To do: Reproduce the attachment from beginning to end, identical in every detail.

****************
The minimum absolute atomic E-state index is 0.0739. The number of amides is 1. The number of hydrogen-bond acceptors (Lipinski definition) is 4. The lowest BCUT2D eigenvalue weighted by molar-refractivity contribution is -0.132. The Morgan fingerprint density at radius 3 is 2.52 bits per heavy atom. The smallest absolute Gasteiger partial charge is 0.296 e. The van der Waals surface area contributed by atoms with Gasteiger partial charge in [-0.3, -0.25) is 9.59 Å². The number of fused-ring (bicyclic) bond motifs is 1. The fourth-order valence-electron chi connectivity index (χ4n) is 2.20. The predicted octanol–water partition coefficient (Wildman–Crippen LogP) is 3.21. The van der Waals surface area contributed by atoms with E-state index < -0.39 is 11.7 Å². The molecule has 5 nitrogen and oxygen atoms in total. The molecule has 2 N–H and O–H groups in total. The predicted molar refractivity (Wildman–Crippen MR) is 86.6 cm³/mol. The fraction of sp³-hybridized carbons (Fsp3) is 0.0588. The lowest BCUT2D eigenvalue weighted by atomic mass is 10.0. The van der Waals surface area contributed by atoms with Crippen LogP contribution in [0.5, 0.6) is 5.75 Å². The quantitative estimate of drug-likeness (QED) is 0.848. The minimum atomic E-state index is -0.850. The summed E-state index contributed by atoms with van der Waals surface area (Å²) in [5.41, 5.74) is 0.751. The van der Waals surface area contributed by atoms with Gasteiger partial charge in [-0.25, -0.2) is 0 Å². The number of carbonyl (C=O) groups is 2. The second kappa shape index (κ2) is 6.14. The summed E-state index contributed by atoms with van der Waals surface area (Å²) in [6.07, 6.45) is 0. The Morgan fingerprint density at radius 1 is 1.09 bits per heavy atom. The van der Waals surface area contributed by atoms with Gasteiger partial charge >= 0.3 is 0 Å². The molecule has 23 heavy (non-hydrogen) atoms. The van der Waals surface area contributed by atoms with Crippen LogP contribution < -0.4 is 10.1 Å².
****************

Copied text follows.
The minimum absolute atomic E-state index is 0.0739. The number of amides is 1. The number of hydrogen-bond acceptors (Lipinski definition) is 4. The lowest BCUT2D eigenvalue weighted by molar-refractivity contribution is -0.132. The Morgan fingerprint density at radius 3 is 2.52 bits per heavy atom. The smallest absolute Gasteiger partial charge is 0.296 e. The van der Waals surface area contributed by atoms with Gasteiger partial charge in [-0.3, -0.25) is 9.59 Å². The number of fused-ring (bicyclic) bond motifs is 1. The fourth-order valence-electron chi connectivity index (χ4n) is 2.20. The predicted octanol–water partition coefficient (Wildman–Crippen LogP) is 3.21. The van der Waals surface area contributed by atoms with E-state index < -0.39 is 11.7 Å². The molecule has 5 nitrogen and oxygen atoms in total. The molecule has 2 N–H and O–H groups in total. The predicted molar refractivity (Wildman–Crippen MR) is 86.6 cm³/mol. The fraction of sp³-hybridized carbons (Fsp3) is 0.0588. The lowest BCUT2D eigenvalue weighted by atomic mass is 10.0. The van der Waals surface area contributed by atoms with Crippen LogP contribution in [0.5, 0.6) is 5.75 Å². The quantitative estimate of drug-likeness (QED) is 0.848. The minimum atomic E-state index is -0.850. The summed E-state index contributed by atoms with van der Waals surface area (Å²) in [5.41, 5.74) is 0.751. The van der Waals surface area contributed by atoms with Gasteiger partial charge in [-0.25, -0.2) is 0 Å². The number of carbonyl (C=O) groups is 2. The second kappa shape index (κ2) is 6.14. The summed E-state index contributed by atoms with van der Waals surface area (Å²) in [6.07, 6.45) is 0. The Morgan fingerprint density at radius 1 is 1.09 bits per heavy atom. The van der Waals surface area contributed by atoms with Gasteiger partial charge >= 0.3 is 0 Å². The molecule has 23 heavy (non-hydrogen) atoms. The van der Waals surface area contributed by atoms with Crippen LogP contribution < -0.4 is 10.1 Å².